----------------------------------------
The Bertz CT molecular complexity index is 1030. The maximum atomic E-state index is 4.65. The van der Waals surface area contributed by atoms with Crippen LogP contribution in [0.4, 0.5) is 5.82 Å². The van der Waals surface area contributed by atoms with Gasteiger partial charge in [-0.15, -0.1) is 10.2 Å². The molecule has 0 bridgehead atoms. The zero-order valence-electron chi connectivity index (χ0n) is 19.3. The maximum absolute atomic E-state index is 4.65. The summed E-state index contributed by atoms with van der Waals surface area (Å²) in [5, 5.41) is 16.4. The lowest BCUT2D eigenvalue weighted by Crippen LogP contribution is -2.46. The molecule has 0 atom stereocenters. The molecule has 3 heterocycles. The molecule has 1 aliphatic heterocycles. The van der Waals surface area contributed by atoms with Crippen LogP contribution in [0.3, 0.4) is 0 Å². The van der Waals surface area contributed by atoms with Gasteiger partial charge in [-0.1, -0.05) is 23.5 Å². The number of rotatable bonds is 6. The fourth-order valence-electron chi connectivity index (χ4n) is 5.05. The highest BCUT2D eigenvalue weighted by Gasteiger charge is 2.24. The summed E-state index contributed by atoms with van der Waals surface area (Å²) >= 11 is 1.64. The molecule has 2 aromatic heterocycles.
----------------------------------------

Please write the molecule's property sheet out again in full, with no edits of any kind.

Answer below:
The Bertz CT molecular complexity index is 1030. The maximum atomic E-state index is 4.65. The van der Waals surface area contributed by atoms with Crippen LogP contribution in [0.4, 0.5) is 5.82 Å². The van der Waals surface area contributed by atoms with Gasteiger partial charge in [-0.15, -0.1) is 10.2 Å². The molecule has 0 bridgehead atoms. The zero-order valence-electron chi connectivity index (χ0n) is 19.3. The maximum absolute atomic E-state index is 4.65. The summed E-state index contributed by atoms with van der Waals surface area (Å²) in [5, 5.41) is 16.4. The lowest BCUT2D eigenvalue weighted by Crippen LogP contribution is -2.46. The molecule has 0 atom stereocenters. The molecule has 3 heterocycles. The molecule has 1 aliphatic heterocycles. The van der Waals surface area contributed by atoms with Crippen LogP contribution in [0.3, 0.4) is 0 Å². The van der Waals surface area contributed by atoms with Gasteiger partial charge in [-0.1, -0.05) is 23.5 Å². The number of rotatable bonds is 6. The fourth-order valence-electron chi connectivity index (χ4n) is 5.05. The highest BCUT2D eigenvalue weighted by Gasteiger charge is 2.24. The summed E-state index contributed by atoms with van der Waals surface area (Å²) >= 11 is 1.64. The molecule has 2 aromatic heterocycles.